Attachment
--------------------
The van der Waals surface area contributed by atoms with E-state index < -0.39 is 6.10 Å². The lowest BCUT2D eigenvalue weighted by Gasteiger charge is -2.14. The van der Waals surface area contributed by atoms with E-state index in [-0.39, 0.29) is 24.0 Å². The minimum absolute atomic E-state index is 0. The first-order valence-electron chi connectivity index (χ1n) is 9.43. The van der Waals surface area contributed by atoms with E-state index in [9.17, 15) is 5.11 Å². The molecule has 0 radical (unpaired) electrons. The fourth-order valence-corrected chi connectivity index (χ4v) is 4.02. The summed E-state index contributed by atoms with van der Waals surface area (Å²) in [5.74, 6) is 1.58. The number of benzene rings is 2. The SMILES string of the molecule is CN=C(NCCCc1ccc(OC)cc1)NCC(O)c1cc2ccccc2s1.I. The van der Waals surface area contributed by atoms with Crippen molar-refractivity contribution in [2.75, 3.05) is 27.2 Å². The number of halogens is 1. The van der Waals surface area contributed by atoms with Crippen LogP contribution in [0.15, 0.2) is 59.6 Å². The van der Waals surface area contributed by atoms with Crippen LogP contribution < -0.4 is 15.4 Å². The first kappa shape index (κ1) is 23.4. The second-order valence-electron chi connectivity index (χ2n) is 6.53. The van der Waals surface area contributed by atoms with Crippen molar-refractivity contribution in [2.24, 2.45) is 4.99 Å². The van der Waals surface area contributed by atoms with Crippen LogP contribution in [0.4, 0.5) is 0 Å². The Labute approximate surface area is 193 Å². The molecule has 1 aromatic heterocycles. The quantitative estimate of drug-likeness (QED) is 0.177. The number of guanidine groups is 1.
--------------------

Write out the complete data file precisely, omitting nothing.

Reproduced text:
The van der Waals surface area contributed by atoms with E-state index < -0.39 is 6.10 Å². The lowest BCUT2D eigenvalue weighted by Gasteiger charge is -2.14. The van der Waals surface area contributed by atoms with E-state index in [-0.39, 0.29) is 24.0 Å². The minimum absolute atomic E-state index is 0. The first-order valence-electron chi connectivity index (χ1n) is 9.43. The van der Waals surface area contributed by atoms with E-state index in [9.17, 15) is 5.11 Å². The molecule has 0 radical (unpaired) electrons. The fourth-order valence-corrected chi connectivity index (χ4v) is 4.02. The summed E-state index contributed by atoms with van der Waals surface area (Å²) in [5.74, 6) is 1.58. The number of benzene rings is 2. The SMILES string of the molecule is CN=C(NCCCc1ccc(OC)cc1)NCC(O)c1cc2ccccc2s1.I. The van der Waals surface area contributed by atoms with Crippen molar-refractivity contribution in [2.75, 3.05) is 27.2 Å². The number of halogens is 1. The van der Waals surface area contributed by atoms with Crippen LogP contribution in [0.15, 0.2) is 59.6 Å². The van der Waals surface area contributed by atoms with Crippen LogP contribution < -0.4 is 15.4 Å². The first kappa shape index (κ1) is 23.4. The second-order valence-electron chi connectivity index (χ2n) is 6.53. The van der Waals surface area contributed by atoms with Crippen molar-refractivity contribution in [2.24, 2.45) is 4.99 Å². The van der Waals surface area contributed by atoms with Crippen LogP contribution in [0.4, 0.5) is 0 Å². The Labute approximate surface area is 193 Å². The molecule has 1 aromatic heterocycles. The quantitative estimate of drug-likeness (QED) is 0.177. The number of guanidine groups is 1.